Admirable though the idea was, the Olympics aren’t a pity party. Athletes belong or they don’t. And so crash together the Olympic ideal of sportsmanship and women’s hockey, where it’s a nebulous-at-best concept.
“In any sport that’s new and introduced, you kind of have to have the frontrunners, and then you have to kind of be able to develop the other countries,” said Julie Chu, a three-time American Olympian. ” … With time, I think the development of the other countries will come.”
Maybe. Chu and her teammates like to say the other teams have improved. Only the last time the Americans and Chinese met in the Olympics, in 2002, the final score was 12-1, too. However much the Chinese and other teams have improved, so have the Americans.
Should USA Hockey and the other governing bodies around the world devote the proper resources the sport’s health, perhaps the teams will make the necessary leaps to save the sport’s viability. The women cite men’s hockey in the Olympics as a reason to preach patience, the early scores even more horrifying. In 1920, the United States beat Switzerland 29-0. Canada outscored opponents in pool play 85-0 the next time around and shut them out the next year, too. By the fifth Olympics, Great Britain won gold – with a roster full of Canadians, but still – and in 1940, at least five teams were legitimately competitive.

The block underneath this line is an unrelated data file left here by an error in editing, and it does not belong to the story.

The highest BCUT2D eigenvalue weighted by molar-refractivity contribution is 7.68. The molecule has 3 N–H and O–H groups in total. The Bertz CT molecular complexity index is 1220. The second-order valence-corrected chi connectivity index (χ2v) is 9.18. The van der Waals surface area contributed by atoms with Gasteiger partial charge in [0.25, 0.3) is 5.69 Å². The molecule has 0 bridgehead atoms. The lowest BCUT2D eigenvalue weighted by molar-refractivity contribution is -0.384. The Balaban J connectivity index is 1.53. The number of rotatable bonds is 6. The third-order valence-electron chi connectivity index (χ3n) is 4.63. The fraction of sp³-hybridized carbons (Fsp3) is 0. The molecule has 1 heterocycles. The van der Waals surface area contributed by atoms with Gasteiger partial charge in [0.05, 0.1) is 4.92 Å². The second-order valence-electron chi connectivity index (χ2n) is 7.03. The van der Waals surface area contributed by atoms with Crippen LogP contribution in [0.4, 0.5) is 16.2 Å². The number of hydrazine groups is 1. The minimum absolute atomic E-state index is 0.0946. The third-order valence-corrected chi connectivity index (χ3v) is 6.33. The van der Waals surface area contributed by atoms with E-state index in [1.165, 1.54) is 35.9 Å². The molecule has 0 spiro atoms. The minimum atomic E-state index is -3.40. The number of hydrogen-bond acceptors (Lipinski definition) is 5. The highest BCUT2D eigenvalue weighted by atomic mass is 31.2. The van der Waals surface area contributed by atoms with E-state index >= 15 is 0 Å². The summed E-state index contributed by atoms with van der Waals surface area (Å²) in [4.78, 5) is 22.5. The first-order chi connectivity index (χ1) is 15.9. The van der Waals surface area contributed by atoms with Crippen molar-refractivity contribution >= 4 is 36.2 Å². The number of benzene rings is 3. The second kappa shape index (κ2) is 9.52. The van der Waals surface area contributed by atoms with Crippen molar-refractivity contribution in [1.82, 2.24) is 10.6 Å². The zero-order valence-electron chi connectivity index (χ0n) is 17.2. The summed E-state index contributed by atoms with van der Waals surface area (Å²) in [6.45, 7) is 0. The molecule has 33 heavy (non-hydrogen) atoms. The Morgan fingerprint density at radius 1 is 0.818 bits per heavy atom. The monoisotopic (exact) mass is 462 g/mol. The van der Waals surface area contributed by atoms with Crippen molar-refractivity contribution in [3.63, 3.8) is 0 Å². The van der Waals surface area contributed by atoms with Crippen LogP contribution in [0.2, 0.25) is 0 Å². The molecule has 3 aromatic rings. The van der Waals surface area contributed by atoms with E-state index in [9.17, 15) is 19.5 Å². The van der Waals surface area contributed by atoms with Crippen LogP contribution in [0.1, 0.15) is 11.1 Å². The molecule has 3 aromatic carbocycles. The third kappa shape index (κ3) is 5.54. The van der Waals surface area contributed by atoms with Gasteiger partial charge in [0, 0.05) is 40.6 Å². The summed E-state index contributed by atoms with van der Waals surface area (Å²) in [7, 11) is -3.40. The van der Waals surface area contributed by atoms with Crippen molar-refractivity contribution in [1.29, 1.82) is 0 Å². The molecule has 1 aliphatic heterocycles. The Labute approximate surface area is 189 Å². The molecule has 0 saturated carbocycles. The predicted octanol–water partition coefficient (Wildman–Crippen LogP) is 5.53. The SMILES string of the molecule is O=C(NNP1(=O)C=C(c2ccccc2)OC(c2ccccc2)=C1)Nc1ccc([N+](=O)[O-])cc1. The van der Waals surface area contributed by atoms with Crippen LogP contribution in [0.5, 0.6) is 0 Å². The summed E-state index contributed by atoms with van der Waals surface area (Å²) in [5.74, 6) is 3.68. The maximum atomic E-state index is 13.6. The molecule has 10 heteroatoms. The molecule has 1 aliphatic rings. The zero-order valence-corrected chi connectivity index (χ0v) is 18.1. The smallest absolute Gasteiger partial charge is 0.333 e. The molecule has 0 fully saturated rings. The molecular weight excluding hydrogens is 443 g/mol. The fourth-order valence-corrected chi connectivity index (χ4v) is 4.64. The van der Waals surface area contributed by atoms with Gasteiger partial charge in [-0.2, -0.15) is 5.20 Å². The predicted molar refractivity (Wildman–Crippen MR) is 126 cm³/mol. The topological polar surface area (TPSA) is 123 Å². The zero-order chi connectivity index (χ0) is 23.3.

“This is our fourth one,” U.S. goalie Molly Schaus said. “You’ve got to give it a little more time to find out.”
Hockey, then, needs to give more to the Olympics than Jinelle Zaugg-Siergiej vs. Linuo Wang. Zaugg-Siergiej is a 6-foot, 176-pound on-ice truck, Wang a 5-foot-2, 126-pound Smart Car. When Zaugg-Siergiej chased down Wang from behind and nearly recorded the world’s first instance of death by poke check, it illustrated the difference between the teams. The United States is big, strong and smooth. China is tiny, feeble and jagged.
So as the Chinese managed a Jin Fengling goal against American backup Brianne McLaughlin to cut the deficit to 11-1, they celebrated with the gusto of a medal winner. So did the crowd, rooting on the underdog amid its public flogging. It was admirable, sweet even. For 57 minutes, the Chinese suffered indignity after indignity, and they persevered to grab one moment.
If China wants to succeed at something, it does, and if the Chinese government ever devotes the resources to women’s hockey, it will win, and quickly. Just last Olympics, Sweden upset the United States 3-2 in a semifinal matchup, leaving the Americans with a bronze medal. It was the right first step for the sport. It needs plenty more.
Say, a different gold medalist. It’s not happening here, Canada and the United States far too strong, and probably not in 2014 either. The 2018 Games are a worthwhile goal. With fresh medalists and without double-digit losses in preliminary games, women’s hockey would sustain itself instead of relying on two great teams, a couple mediocre ones and a bunch of also-rans.
“Our job,” Darwitz said, “is to hopefully put a good product on the ice.”
They do. The same can’t be said for the rest of women’s hockey.